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We have a normal deck of $52$ cards and we draw $26$. What's the probability of drawing exactly $13$ black and $13$ red cards?

Here's what I have so far. Consider a simplified deck of $8$ (with $4$ $B$'s and $4$ $R$'s), we have 6 permutations of $BBRR,RRBB,RBRB,RBBR,BRBR,BRRB$, each with probability $p=\frac{4^23^2}{(8*7*6*5)}$, therefore the overall probability is $6p = 0.5143$. I could extend this method to 52 if I knew how to find the number of multi-set permutations, but I'm not sure how to get that. I thought it's $\frac{nPr}{n_B!n_R!}$ but this gives $8!/(8-4)!/4!^2 = 2.9166$ for the 8 card example, which is incorrect (so I made a mistake).

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    $\begingroup$ $\frac{\binom{26}{13}\cdot\binom{26}{13}}{\binom{26+26}{13+13}}$ $\endgroup$ – barak manos Nov 21 '16 at 13:36
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The OP should be commended for approaching the problem by first thinking about a smaller analog that's easy to solve explicitly -- and then for rejecting an idea because it gives the wrong answer for the smaller analog. That is exactly the right thing to do when faced with a problem that seems complicated by its very size.

You have to choose two red cards and two black cards. There are $4 \choose 2$ ways to choose the red cards and $4 \choose 2$ ways to choose the black ones. There are $8 \choose 4$ ways to choose the four cards if you don't care about the colors, so the chance you get two reds and two blacks is $\frac {{4 \choose 2}^2}{8 \choose 4}=\frac {36}{70}.$ For $13$ reds out of $26$ cards drawn from a standard deck it is $\frac {{26 \choose 13}^2}{52 \choose 26}\approx 0.218$

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    $\begingroup$ This is not correct. The chance of getting two reds and two blacks from an eight card deck is $\frac {{4 \choose 2}^2}{8 \choose 4}=\frac {36}{70}$ $\endgroup$ – Ross Millikan May 8 '17 at 20:57
  • $\begingroup$ @RossMillikan, oh good grief, how embarrassing! Would you like to fix it for me? (I've had too much wine tonight to trust any edit I do right now....) $\endgroup$ – Barry Cipra May 9 '17 at 1:32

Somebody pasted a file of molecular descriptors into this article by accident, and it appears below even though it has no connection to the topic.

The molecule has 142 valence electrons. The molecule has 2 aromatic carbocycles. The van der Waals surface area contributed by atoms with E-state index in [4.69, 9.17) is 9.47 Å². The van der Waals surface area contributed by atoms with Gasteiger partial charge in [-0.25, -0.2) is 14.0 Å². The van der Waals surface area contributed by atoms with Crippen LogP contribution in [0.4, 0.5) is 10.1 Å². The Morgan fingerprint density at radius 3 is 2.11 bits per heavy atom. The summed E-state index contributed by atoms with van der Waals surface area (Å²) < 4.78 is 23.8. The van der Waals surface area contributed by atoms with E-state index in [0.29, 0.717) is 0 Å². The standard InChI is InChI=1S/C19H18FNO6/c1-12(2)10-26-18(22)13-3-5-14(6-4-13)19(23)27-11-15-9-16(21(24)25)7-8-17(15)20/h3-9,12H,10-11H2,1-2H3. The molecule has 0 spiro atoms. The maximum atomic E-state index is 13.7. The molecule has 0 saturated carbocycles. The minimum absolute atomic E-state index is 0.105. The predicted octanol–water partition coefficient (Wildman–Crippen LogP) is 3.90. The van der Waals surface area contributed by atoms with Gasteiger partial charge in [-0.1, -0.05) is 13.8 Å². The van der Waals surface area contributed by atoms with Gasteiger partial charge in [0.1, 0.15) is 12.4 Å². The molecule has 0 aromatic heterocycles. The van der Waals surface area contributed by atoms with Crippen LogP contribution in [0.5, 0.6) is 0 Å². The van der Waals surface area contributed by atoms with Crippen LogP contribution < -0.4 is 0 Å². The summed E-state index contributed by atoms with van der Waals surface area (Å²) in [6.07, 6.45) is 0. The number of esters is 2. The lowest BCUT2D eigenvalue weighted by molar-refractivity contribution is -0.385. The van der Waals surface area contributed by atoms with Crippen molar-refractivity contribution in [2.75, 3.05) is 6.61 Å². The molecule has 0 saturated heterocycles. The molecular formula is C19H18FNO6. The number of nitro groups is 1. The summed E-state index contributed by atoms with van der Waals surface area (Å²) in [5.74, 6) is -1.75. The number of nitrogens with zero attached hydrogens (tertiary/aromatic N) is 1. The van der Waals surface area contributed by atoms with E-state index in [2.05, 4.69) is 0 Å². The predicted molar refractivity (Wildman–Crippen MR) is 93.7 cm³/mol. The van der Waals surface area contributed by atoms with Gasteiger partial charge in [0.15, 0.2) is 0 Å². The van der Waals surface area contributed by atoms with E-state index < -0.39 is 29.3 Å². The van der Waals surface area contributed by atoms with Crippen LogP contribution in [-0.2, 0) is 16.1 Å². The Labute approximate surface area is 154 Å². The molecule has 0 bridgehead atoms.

• $\begingroup$ See if you like what I did. I believe the $4 \choose 2$ is not the positions in the order but the selection of the two red cards out of four available, which corresponds to my denominator of $8 \choose 4$ as the ways to choose four cards. $\endgroup$ – Ross Millikan May 9 '17 at 2:18
  • $\begingroup$ @RossMillikan, thanks! (But I'm still embarrassed, especially since it looks like the OP is no longer around.) $\endgroup$ – Barry Cipra May 9 '17 at 2:42
  • $\begingroup$ This came up because it was referenced in another question $\endgroup$ – Ross Millikan May 9 '17 at 2:44
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Think about what your sample space and event space are in this situation.

The sample space can be thought of as the number of ways to choose $26$ cards. And your event space is the number of ways to choose $13$ black and $13$ red cards.

Then our resulting probability is the ratio of the event to the sample space:

$$\frac{\binom{26}{13}\cdot\binom{26}{13}}{\binom{52}{26}}.$$

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We have a total of $52$ cards and as we can choose any $26$ of them, the number of ways are equal to $\binom {52}{26} $. Now there are $26$ black cards and $26$ red cards so, the probability of choosing 13 black and red cards are both equal to $\binom {26}{13} $ . Hence the probability is equivalent to $\frac {\binom{26}{13}^{2}}{\binom{52}{26}} $. Hope it helps.

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I have simulated this simple problem and my results to me appear logical but do not reflect the answers given here. This is reflected in another question if anyone is interested.

You can go to: Probability of equal no. of red/black cards from selection - simulation vs. answers discrepancy.

I would love to know how to resolve this discrepancy!

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So then taking the original question to the general case, the probability of selecting equal reds and blacks in a sample of $Y$ cards taken from a deck of $X$ cards (assuming both $X$ and $Y$ are even and $X > Y$) is:

$\frac {\binom{X/2}{Y/2}^{2}}{\binom{X}{Y}}$

At least that's my summation! Cheers - Dave

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